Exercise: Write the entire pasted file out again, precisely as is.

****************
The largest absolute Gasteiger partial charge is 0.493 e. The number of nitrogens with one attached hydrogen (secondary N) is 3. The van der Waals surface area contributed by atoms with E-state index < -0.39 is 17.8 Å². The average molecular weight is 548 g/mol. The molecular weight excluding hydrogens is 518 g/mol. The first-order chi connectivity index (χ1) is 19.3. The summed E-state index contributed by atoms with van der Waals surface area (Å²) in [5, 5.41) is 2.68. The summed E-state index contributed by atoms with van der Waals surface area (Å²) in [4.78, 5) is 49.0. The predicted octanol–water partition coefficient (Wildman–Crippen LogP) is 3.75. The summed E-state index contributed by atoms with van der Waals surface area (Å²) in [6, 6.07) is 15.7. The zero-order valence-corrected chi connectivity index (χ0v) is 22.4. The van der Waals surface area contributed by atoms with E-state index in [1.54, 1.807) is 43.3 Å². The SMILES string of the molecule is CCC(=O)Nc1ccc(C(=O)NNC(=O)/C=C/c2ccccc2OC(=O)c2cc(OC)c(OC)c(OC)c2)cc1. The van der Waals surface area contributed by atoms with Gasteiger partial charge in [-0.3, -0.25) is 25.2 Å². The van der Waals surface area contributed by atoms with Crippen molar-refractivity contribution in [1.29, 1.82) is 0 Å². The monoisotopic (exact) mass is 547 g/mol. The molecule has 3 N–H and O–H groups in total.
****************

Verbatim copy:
The largest absolute Gasteiger partial charge is 0.493 e. The number of nitrogens with one attached hydrogen (secondary N) is 3. The van der Waals surface area contributed by atoms with E-state index < -0.39 is 17.8 Å². The average molecular weight is 548 g/mol. The molecular weight excluding hydrogens is 518 g/mol. The first-order chi connectivity index (χ1) is 19.3. The summed E-state index contributed by atoms with van der Waals surface area (Å²) in [5, 5.41) is 2.68. The summed E-state index contributed by atoms with van der Waals surface area (Å²) in [4.78, 5) is 49.0. The predicted octanol–water partition coefficient (Wildman–Crippen LogP) is 3.75. The summed E-state index contributed by atoms with van der Waals surface area (Å²) in [6, 6.07) is 15.7. The zero-order valence-corrected chi connectivity index (χ0v) is 22.4. The van der Waals surface area contributed by atoms with E-state index in [1.54, 1.807) is 43.3 Å². The SMILES string of the molecule is CCC(=O)Nc1ccc(C(=O)NNC(=O)/C=C/c2ccccc2OC(=O)c2cc(OC)c(OC)c(OC)c2)cc1. The van der Waals surface area contributed by atoms with Gasteiger partial charge in [-0.3, -0.25) is 25.2 Å². The van der Waals surface area contributed by atoms with Crippen molar-refractivity contribution in [1.29, 1.82) is 0 Å². The monoisotopic (exact) mass is 547 g/mol. The molecule has 3 N–H and O–H groups in total.